If you have enabled IPv6 on your computer, and in an idle moment you’ve browsed through the interface configuration information for IPv6 addresses you may have been a little surprised by the fact that there’s not just one IPv6 address that’s been loaded, but many. With IPv4 there was a single address that was bound to each interface, but when using IPv6 its not so clear, and an interface can have a number of IPv6 addresses simultaneously. Its also common to have automatic IPv6 over IPv4 tunnelling interfaces be created, and they also are configured with IPv6 addresses. The result can be impressive in terms of the number of IPv6 addresses that are configured into a single host system. Here’s an example collection of IPv6 addresses:
What do each of these IPv6 addresses mean? Which IPv6 addresses are useable, and in which context? In this article I’d like to look at the IPv6 address plan, and describe the various address prefixes.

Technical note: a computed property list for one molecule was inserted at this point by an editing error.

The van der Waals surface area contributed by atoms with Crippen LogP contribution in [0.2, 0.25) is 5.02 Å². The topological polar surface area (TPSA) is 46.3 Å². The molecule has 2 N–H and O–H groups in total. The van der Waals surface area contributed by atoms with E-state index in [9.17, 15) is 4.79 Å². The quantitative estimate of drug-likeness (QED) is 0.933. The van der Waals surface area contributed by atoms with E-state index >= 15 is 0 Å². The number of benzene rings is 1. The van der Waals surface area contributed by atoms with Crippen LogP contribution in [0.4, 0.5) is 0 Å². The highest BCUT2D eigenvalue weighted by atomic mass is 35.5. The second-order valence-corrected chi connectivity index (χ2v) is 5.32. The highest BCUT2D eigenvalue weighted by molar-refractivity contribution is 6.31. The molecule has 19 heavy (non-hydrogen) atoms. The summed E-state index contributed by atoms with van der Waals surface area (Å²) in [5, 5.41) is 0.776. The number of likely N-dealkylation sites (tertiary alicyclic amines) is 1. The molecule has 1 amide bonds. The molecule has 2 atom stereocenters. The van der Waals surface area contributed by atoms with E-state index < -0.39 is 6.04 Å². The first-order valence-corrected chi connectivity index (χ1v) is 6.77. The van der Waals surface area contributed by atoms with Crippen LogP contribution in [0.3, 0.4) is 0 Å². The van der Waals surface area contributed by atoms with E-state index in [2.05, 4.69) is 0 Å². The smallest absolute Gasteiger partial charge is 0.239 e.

The authoritative reference for IPv6 addresses is RFC4291, and the related the IPv6 Address Space registry is operated by the IANA, at http://www.iana.org/assignments/ipv6-address-space.
The major division within the IPv6 address architecture is between Unicast and Multicast Addresses. The IPv6 addresses in the block FF::/8 are Multicast addresses, while all other addresses are Unicast addresses.
Currently, IPv6 Unicast addresses are generically structured as a two part address: a 64-bit Topology part, used by routers to forward a packet to its intended destination network, and a 64-bit Interface Identifier, that identifies a particular end point.
IPv6 Multicast addresses are used to forward a packet to a group of end points, each of which is associated with a multicast group identity.
IPv6 Unicast Addresses
The address of all zeros (::) is the ‘Unspecified Address’. This is never a valid destination address, but may be used as a source address by an initializing host before it has learned of its own address.
The address of a single 1 in bit 128 is the loopback address, and is the way for a host to address itself.
IPv4-Mapped IPv6 addresses are used to embed IPv4 addresses in an IPv6 address. One use for this is in a dual stack transition scenario where IPv4 addresses can be mapped into an IPv6 address. This is described further in RFC4038.
FC00::/7 Unique Local Addresses